Checklists: a matter of life and death?

We've all seen movies with the captain and co-pilot of a plane or spaceship going through their checklists before they take-off to make sure the craft is airworthy. But why do checklists work so well – and how can we use them to improve our web content?

 Checklists: a matter of life and death?

In 2001, one Peter Pronovost, a doctor looking after patients in intensive care at Johns Hopkins hospital in the USA, began thinking about how checklists could improve service levels. 

He started small, looking at the problem of avoiding infections when a line is being put in. He devised a 5-point checklist – starting with doctors washing their hands with soap and ending with a sterile dressing. He got the nurses to monitor what the doctors were doing and discovered that around a third tried to skip a step. Then he made sure that the nurses were authorised to make sure the doctors followed procedure.

Once the system was in place the infection rate went down from 11% to 0%. In the next year or so they had only two infections. The hospital calculated it had prevented 43 infections, 8 deaths and saved £2m in costs, all thanks to Pronovost’s checklists.

This success prompted the hospital to introduce checklists for pain medication and mechanical ventilation. These too provided great benefits – 21 fewer patients died than in the year before in intensive care.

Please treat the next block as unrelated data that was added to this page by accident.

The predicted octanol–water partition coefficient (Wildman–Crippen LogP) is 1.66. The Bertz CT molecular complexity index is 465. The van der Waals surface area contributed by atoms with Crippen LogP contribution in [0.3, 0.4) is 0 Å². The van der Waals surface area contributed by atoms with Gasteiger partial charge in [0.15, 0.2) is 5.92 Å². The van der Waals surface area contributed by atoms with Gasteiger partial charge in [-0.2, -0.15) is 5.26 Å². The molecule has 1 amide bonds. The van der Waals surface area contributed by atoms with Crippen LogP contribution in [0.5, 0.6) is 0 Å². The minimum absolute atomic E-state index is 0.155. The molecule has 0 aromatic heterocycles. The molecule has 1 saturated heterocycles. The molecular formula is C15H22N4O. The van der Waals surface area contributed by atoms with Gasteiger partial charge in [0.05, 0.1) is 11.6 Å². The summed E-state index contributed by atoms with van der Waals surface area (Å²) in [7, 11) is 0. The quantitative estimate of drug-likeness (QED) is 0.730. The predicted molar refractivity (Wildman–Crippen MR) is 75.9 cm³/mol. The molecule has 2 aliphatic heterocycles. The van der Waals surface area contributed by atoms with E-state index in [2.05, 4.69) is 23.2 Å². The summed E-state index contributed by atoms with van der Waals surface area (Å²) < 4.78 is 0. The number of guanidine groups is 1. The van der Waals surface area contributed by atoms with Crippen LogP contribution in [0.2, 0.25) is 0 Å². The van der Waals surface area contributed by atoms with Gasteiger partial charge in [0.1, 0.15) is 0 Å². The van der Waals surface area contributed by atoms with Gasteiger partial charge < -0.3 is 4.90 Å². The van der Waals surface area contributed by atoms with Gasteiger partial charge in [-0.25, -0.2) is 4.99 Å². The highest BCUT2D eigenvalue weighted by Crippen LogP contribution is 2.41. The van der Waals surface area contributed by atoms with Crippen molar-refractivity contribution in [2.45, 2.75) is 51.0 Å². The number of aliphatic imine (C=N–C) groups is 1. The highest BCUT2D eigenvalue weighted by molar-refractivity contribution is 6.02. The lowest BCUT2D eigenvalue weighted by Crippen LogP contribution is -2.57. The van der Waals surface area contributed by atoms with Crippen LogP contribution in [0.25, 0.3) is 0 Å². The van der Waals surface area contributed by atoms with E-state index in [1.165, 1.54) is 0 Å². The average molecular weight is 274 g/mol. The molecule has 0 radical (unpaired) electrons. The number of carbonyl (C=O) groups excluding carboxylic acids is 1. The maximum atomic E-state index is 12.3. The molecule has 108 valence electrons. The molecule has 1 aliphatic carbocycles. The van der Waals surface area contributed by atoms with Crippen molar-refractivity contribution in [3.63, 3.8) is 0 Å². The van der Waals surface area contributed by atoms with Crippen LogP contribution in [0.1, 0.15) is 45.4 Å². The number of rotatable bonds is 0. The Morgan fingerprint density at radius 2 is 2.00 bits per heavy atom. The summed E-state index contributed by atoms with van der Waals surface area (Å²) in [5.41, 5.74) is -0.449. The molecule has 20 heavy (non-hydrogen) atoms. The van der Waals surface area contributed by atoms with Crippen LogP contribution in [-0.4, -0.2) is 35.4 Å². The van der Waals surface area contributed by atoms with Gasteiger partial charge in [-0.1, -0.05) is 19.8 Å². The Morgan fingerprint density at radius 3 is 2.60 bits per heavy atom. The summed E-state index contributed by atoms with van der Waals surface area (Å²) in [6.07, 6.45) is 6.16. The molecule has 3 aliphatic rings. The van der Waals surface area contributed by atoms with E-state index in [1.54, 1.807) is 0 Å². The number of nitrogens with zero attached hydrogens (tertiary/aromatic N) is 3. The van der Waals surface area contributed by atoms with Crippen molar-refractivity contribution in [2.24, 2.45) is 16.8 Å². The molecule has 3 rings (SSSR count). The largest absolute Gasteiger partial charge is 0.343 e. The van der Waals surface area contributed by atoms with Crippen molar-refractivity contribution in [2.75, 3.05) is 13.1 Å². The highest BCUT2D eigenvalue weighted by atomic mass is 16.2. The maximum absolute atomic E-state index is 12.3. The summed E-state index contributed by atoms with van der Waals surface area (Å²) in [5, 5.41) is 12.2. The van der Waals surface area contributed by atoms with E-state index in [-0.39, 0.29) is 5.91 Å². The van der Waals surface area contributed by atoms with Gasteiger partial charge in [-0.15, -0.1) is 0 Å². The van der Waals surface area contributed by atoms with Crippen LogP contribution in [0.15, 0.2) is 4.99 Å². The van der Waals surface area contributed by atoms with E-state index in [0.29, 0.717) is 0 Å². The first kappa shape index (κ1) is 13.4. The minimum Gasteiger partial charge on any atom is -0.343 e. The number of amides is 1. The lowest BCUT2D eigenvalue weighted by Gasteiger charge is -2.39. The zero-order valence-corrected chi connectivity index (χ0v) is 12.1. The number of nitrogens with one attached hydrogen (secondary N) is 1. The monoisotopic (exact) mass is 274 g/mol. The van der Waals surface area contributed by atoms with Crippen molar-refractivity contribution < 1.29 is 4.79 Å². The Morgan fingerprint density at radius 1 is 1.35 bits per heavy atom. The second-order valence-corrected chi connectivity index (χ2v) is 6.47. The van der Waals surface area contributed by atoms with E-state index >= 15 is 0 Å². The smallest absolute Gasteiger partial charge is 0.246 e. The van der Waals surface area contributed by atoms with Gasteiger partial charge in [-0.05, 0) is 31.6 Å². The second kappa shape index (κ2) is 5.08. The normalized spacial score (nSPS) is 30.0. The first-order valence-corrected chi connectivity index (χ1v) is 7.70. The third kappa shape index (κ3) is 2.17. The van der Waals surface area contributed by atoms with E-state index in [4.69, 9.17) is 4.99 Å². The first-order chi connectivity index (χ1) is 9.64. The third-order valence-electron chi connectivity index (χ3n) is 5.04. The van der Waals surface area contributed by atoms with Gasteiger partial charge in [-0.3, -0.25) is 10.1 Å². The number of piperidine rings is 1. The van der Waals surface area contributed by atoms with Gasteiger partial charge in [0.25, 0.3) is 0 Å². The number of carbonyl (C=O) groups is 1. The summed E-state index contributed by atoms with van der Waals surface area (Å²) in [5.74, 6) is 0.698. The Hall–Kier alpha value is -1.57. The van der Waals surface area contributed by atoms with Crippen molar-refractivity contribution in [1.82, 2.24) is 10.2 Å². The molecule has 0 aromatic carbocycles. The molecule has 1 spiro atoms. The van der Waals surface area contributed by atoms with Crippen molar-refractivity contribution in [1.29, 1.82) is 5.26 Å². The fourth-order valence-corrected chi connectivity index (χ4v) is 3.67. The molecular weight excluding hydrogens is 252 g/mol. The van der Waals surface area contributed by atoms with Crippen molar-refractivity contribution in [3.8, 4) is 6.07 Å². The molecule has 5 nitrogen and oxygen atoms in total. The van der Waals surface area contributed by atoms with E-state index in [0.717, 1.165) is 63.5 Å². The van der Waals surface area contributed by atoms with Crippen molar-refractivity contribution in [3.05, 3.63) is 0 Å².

Pronovost took his ideas to other hospitals. Infection rates dropped and a group of hospitals in Michigan saved an estimated $175m and 1,500 lives in the first 18 months. He continues to spread the message.

Benefits of checklists

Pronovost worked out that checklists provide 2 main benefits: 

  1. Checklists help with memory recall – especially the small things that are easy to miss when dealing with a crisis – so, for example, when a patient is having fits it might be hard to remember to make sure their bed is at the right angle to prevent saliva going into the windpipe and potentially giving rise to pneumonia.
  2. Checklists spell out the minimum standard expected. By making sure all steps are followed, the standard baseline performance is improved. 

Why checklists work

Surgeon and journalist Atul Gawande has also pioneered the use of checklists in medicine. He designed and implemented checklists for a World Health Organisation project designed to cut down on deaths from surgery. He then went on to write The Checklist Manifesto: How to Get Things Right

Gawande thinks checklists work because some of our systems have now become so complicated they are difficult for our brains to master. He set a target that no step would take more than 60 seconds, and in routine situations the whole process should take no longer than 2 minutes. One hospital reduced operating times because the teams prepared better.

We are all human. We all make mistakes. The trick is to learn how to minimise them. So Gawande suggests we assume that individuals will fail but put in a system that will catch the mistakes – the checklist.

Checklists also work because they break down the task into simple steps. Having completed one step, you can then concentrate on the next. No-one gets frightened or paralysed by the scale of the whole task and the bigger picture. You just move on to the next step and then the next.

Two kinds of checklists